The other issue is lack of IPv6 support on major websites. Google has some IPv6 sites, but Microsoft, IBM, BBC, Neowin etc seems to be none existent. Until companies and other websites makes themselves IPv6 accessible, then ISP's will say - "what is the point?"

Good comment Karen - I'd just like to bring peoples attention to the graph's actual scale which is in '/8's. So the total number of individual IPs is declining (of course) but the graph is only showing the allocation of /8 (that's 255.0.0.0 masked subnets of 16777214 IP addresses EACH). I figure not many companies or organisations are requesting or being allocated /8 networks from IANA anymore.

Bah bet most companies will end up with private IPv6 addresses at router and IPv4 internally to aid migration.

IPv6 isn't that hard to understand, its hex not dotted, not the end of the world.

Besides even if we did run out it wouldn't cause major issues immediately as the amount of overlap vs the amount online would be pretty damn minimal at first.

Glassed Silver said,
Is it true that ISPs will ONLY offer static IP addressing?
If that is true, I'm calling crap on ipv6

GS:mac

I didn't see where it said they would only offer static addresses, but what would be the problem of that anyway? (btw don't flame me to hard if I'm way off )

Why would you want a dynamic IPv6 address? The main reason ISP's do them is so that they don't have to have an IP address for every single user (not every single user will always be online)

There is enough room in the v6 address space that you could give every single person on Earth a /48 (What I have, which is equal to 79,228,162,514,264,337,593,543,950,336 addresses) and you'd have enough left over for another 41,454 Earth's (give or take a bit)

De.Bug said,
I didn't see where it said they would only offer static addresses, but what would be the problem of that anyway? (btw don't flame me to hard if I'm way off )

I personally just feel saver if I know that I cannot be recognized for a trillion years after my IP address landed somewhere, where it shouldn't land.
Currently with dynamic IPs it's easy: wait 24 hours and you're fine. Or simple reconnect your router.

Not to forget rapidshare advantages and stuff...

Now obviously I don't mean preventing legal actions or stuff, because IP+time/date is always recorded at the same time, but yea... that's not my point ^__^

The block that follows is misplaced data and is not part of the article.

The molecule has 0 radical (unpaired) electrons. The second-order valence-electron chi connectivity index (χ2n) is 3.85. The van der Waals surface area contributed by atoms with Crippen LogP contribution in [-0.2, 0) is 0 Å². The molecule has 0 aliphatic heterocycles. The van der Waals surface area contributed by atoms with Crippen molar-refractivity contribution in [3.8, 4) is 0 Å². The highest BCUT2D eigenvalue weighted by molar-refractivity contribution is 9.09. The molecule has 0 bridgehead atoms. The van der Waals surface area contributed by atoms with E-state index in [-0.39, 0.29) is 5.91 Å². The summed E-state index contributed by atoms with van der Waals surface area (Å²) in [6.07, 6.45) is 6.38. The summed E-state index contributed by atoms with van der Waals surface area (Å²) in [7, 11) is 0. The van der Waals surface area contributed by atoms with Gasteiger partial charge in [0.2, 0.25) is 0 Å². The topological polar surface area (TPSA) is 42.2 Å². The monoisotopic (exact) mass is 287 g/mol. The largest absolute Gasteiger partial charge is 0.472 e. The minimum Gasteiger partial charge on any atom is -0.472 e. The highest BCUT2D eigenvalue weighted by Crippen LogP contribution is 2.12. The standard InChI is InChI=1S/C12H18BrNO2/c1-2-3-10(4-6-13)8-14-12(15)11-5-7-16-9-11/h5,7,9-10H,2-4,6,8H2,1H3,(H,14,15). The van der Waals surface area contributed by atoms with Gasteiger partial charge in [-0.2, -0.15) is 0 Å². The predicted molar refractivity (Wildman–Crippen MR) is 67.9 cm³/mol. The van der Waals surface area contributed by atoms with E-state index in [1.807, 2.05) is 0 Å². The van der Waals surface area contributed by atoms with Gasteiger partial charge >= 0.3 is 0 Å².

GS:mac

It depends on the ISP and what type of client it is. How a residential connection will work I have no idea, but on a commerical setup our ISP gave us a /48. This gives us 65535 workable subnets beyound our firewall, each with 2^64 (18,446,744,073,709,551,616) addresses.

The router uses Stateless Autoconfiguration to assign an IPv6 addresss to the client based on the MAC address - though it doesn't give DNS server information. If you prefer DHCP, then there is a version for IPv6 called DHCPv6 (what a surprise). I've found a mixture of SA and DHCPv6 seems to give the optimal result in our situation.

Why did they go from 4 to 6, is 5 not a nice number or something? Still i`m sure it won`t effect home users for quite some time, i could be wrong but this seems to have cropped up at least twice every year for the past 3-4 years!

Riggers said,
Why did they go from 4 to 6, is 5 not a nice number or something? Still i`m sure it won`t effect home users for quite some time, i could be wrong but this seems to have cropped up at least twice every year for the past 3-4 years!
ipv5 was supposed to be a audio/video media dedicated protocol.

This ought to get interesting. Nothing is going to change any time soon.

Just picture all that unsupported legacy software that is still in use that can ONLY speak IPv4. Now imagine how many mission critical roles it is in and suggest to someone that it will all stop working next Tuesday, next month or even next year.

Right, that's happen. I think there is a darn good reason IPv4 is still here, and its got nothing to do with technology.

^ lol what's this darn good reason?

It's just technology, you are correct with the amount of legacy devices, so until a cost effective router that can take external IPv6 in and share a connection to an IPv4 network we're going to sit in limbo while the number of IPv4 addresses maxes out.

Besides IT service providers that have blocks of addressing are already having them stripped off if not in use, they are fighting it in some cases but I know of a class C block that got taken back last week.

Things have to change, not tomorrow but by 2012 something will be implemented.